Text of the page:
Membranous nephropathy with acquired factor V inhibitor: a case report
© KITAMURA et al.; licensee BioMed Central Ltd. 2013
Received: 7 June 2013
Accepted: 18 December 2013
Published: 21 December 2013
Membranous nephropathy is one of the most common causes of nephrotic syndrome in adults. In contrast, acquired factor V inhibitor is a rare bleeding disorder.
A 62-year-old Asian man with a history of cerebral hemorrhage, purpura, eosinophilia and hyper immunoglobulin E syndrome developed proteinuria. The bleeding disorder was diagnosed with acquired factor V inhibitors. A renal biopsy revealed that he suffered from membranous nephropathy with glomerular endothelial damage which is reported to be involved in another factor disorder. After the steroid administration, the coagulation test and proteinuria were improved.
The presence of factor V inhibitors may have been involved in the development of membranous nephropathy.
Membranous nephropathy (MN) is one of the most common causes of nephrotic syndrome in adults. MN occurs as a primary or secondary renal disease. Secondary MN occurs as a result of autoimmune diseases, infections and malignancies. In contrast, acquired factor V (FV) inhibitor is a rare bleeding disorder that is known to be difficult for physicians to treat because of limited knowledge and its uncertain relationship with autoimmune disease. Here we suggest a relationship between MN and FV inhibitors.
Laboratory analysis data of coagulation time and coagulation factors
Activated partial thromboplastin time
MN is caused by immune complex localization in the subepithelial zone of glomerular capillaries. Beck et al. reported that M-type phospholipase A2 receptor (PLA2R) is a target antigen with idiopathic MN . The Anti- PLA2R autoantibodies in serum samples from patients with idiopathic MN were predominantly of IgG4 subclass, which is the predominant immunoglobulin subclass seen in glomerular deposits of patients with MN. However, the Anti- PLA2R autoantibodies were not exclusively found in secondary MN. In renal biopsy of this patient, we could not observe the deposits of IgG4 subclass (Additional file 3: Figure S3). We could not find any causes of secondary MN such as malignancy, infections or drugs. These results suggested that the MN in this patient may be involved other immune disorders.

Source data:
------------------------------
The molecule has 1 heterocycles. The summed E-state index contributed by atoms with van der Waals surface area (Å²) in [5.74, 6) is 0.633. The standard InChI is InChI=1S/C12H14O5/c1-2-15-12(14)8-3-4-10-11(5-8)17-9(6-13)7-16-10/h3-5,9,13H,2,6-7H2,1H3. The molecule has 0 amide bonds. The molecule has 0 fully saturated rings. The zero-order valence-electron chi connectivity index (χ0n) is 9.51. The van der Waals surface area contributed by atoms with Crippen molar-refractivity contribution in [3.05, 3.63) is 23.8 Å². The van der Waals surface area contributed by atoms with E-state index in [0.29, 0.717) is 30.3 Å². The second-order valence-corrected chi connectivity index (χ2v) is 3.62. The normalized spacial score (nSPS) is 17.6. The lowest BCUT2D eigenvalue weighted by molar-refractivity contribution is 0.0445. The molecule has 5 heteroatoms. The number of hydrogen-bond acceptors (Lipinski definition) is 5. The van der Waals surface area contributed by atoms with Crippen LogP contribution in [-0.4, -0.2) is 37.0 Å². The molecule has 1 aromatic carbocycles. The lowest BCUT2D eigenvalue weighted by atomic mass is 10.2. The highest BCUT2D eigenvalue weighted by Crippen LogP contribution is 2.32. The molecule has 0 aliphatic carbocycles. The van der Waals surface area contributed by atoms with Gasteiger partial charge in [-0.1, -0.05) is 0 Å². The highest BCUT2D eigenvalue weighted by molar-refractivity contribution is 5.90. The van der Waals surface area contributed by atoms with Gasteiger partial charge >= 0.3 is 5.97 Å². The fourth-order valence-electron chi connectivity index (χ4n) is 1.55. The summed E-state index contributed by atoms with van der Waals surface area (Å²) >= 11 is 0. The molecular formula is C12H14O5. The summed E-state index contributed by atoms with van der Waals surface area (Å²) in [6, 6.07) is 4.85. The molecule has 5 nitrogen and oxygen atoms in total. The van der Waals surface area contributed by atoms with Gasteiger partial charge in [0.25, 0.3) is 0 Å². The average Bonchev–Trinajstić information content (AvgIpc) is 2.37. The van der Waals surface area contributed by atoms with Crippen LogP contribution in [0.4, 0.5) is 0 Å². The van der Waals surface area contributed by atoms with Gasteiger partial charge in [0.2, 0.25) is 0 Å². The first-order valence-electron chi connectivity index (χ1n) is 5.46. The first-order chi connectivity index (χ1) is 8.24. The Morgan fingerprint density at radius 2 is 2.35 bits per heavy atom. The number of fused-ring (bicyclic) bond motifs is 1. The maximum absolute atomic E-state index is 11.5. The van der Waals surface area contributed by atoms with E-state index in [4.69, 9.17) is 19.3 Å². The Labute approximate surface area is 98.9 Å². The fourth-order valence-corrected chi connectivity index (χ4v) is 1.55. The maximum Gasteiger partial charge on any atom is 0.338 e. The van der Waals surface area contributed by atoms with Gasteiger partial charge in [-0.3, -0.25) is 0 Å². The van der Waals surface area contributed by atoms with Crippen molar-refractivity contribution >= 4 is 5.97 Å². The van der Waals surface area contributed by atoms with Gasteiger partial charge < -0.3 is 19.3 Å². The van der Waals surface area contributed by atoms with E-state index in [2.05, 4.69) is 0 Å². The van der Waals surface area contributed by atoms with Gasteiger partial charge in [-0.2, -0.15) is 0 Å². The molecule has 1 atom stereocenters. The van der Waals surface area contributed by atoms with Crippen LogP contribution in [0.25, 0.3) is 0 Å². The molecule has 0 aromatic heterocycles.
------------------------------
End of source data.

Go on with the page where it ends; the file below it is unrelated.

On the other hand, there have been some reports of acquired factor inhibitors complicated by nephrotic syndrome [2–4]. In addition, there have been reports that factor VIII-related antigen and tissue plasminogen activator may be involved in the glomerular endothelial damage in another factor disorder . There is a possibility that coagulopathies may be related to the occurrence of renal disorders with glomerular endothelial cell damages. In this patient, we observed dense subepithelial deposition and the detachment of endothelial cells in the glomerulus upon electron microscopic analysis. It may be suggested that the characteristic finding of membranous nephropathy with acquired factor inhibitors is the presence of damage of the glomerular endothelial cells and lamina rara layer, with high-density deposits at the subepithelium in the glomerulus. Frigui et al. reported that the eosinophils are associated with MN . Renal disorders with eosinophils were caused by several diseases such as drugs, cholesterol embolization, immunoallergic responses et al. . Giudicelli et al. described that most secondary renal disorders in hyperphils are usually due to an immuno-allergic process leading to deposit of immune complexes in glomeruli. Taken together, we reported that membranous nephropathy complicated with factor V inhibitor. The presence of FV inhibitors should be taken into consideration when patients are diagnosed with nephrotic syndrome and MN by renal biopsy because there is some possibility that the FV inhibitors can lead to serious bleeding complications.
We reported a case of membranous nephropathy with acquired factor V inhibitor. The renal pathology revealed the presence of damage of the glomerular endothelial cells and lamina rara layer, with high-density deposits at the subepithelium in the glomerulus. It is important that membranous nephropathy may be complicated with acquired factor V inhibitor if the pathology is observed.
Written informed consent was obtained from the patient for publication of this Case Report and any accompanying images. A copy of the written consent is available for review by the Editor-in-chief of this journal.
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